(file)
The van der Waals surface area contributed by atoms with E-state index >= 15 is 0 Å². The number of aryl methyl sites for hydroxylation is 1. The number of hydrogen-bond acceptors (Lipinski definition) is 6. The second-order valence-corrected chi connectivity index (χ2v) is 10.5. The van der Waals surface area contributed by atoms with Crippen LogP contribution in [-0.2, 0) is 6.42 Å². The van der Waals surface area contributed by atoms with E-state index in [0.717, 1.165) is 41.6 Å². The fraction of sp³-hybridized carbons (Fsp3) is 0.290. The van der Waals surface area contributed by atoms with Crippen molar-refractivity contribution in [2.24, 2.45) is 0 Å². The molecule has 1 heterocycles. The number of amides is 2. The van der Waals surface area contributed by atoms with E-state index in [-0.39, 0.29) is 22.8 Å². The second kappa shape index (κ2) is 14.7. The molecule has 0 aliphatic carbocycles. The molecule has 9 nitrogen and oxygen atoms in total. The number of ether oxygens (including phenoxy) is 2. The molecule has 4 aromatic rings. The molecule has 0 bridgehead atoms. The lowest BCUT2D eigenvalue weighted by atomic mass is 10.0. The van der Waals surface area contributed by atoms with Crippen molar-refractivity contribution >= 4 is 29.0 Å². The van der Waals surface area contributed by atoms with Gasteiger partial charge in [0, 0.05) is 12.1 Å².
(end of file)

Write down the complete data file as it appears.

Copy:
The van der Waals surface area contributed by atoms with E-state index >= 15 is 0 Å². The number of aryl methyl sites for hydroxylation is 1. The number of hydrogen-bond acceptors (Lipinski definition) is 6. The second-order valence-corrected chi connectivity index (χ2v) is 10.5. The van der Waals surface area contributed by atoms with Crippen LogP contribution in [-0.2, 0) is 6.42 Å². The van der Waals surface area contributed by atoms with E-state index in [0.717, 1.165) is 41.6 Å². The fraction of sp³-hybridized carbons (Fsp3) is 0.290. The van der Waals surface area contributed by atoms with Crippen molar-refractivity contribution in [2.24, 2.45) is 0 Å². The molecule has 1 heterocycles. The number of amides is 2. The van der Waals surface area contributed by atoms with E-state index in [-0.39, 0.29) is 22.8 Å². The second kappa shape index (κ2) is 14.7. The molecule has 0 aliphatic carbocycles. The molecule has 9 nitrogen and oxygen atoms in total. The number of ether oxygens (including phenoxy) is 2. The molecule has 4 aromatic rings. The molecule has 0 bridgehead atoms. The lowest BCUT2D eigenvalue weighted by atomic mass is 10.0. The van der Waals surface area contributed by atoms with Crippen molar-refractivity contribution >= 4 is 29.0 Å². The van der Waals surface area contributed by atoms with Gasteiger partial charge in [0, 0.05) is 12.1 Å².